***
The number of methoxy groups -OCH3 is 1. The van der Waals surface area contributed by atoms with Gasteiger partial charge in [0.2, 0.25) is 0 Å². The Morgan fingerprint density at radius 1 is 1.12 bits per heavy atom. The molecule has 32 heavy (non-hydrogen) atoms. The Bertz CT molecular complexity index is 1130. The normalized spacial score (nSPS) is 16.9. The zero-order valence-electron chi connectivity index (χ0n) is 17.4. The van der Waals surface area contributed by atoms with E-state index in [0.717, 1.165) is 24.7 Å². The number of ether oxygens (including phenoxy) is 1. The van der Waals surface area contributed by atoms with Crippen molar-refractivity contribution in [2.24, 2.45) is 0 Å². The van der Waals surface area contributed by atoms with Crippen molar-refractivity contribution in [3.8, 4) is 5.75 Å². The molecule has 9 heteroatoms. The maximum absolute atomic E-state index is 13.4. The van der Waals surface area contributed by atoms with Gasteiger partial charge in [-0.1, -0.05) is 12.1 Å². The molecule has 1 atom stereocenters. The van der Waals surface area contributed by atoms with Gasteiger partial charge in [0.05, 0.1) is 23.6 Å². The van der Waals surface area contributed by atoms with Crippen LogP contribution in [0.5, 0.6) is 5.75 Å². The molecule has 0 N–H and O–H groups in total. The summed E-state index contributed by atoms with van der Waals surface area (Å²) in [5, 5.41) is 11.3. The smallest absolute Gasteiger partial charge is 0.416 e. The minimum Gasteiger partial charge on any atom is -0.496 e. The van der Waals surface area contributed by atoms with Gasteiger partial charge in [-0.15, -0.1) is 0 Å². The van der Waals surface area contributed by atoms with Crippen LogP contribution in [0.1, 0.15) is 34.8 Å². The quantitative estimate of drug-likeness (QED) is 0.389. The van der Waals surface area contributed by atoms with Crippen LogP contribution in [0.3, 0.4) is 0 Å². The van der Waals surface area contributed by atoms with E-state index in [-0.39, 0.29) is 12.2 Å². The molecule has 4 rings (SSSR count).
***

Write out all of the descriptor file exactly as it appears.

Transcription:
The number of methoxy groups -OCH3 is 1. The van der Waals surface area contributed by atoms with Gasteiger partial charge in [0.2, 0.25) is 0 Å². The Morgan fingerprint density at radius 1 is 1.12 bits per heavy atom. The molecule has 32 heavy (non-hydrogen) atoms. The Bertz CT molecular complexity index is 1130. The normalized spacial score (nSPS) is 16.9. The zero-order valence-electron chi connectivity index (χ0n) is 17.4. The van der Waals surface area contributed by atoms with E-state index in [0.717, 1.165) is 24.7 Å². The number of ether oxygens (including phenoxy) is 1. The van der Waals surface area contributed by atoms with Crippen molar-refractivity contribution in [2.24, 2.45) is 0 Å². The van der Waals surface area contributed by atoms with Crippen molar-refractivity contribution in [3.8, 4) is 5.75 Å². The molecule has 9 heteroatoms. The maximum absolute atomic E-state index is 13.4. The van der Waals surface area contributed by atoms with Gasteiger partial charge in [-0.1, -0.05) is 12.1 Å². The molecule has 1 atom stereocenters. The van der Waals surface area contributed by atoms with Gasteiger partial charge in [0.05, 0.1) is 23.6 Å². The van der Waals surface area contributed by atoms with Crippen LogP contribution in [0.5, 0.6) is 5.75 Å². The molecule has 0 N–H and O–H groups in total. The summed E-state index contributed by atoms with van der Waals surface area (Å²) in [5, 5.41) is 11.3. The smallest absolute Gasteiger partial charge is 0.416 e. The minimum Gasteiger partial charge on any atom is -0.496 e. The van der Waals surface area contributed by atoms with Gasteiger partial charge in [-0.15, -0.1) is 0 Å². The van der Waals surface area contributed by atoms with Crippen LogP contribution in [0.1, 0.15) is 34.8 Å². The quantitative estimate of drug-likeness (QED) is 0.389. The van der Waals surface area contributed by atoms with Crippen LogP contribution in [0.3, 0.4) is 0 Å². The van der Waals surface area contributed by atoms with E-state index in [-0.39, 0.29) is 12.2 Å². The molecule has 4 rings (SSSR count).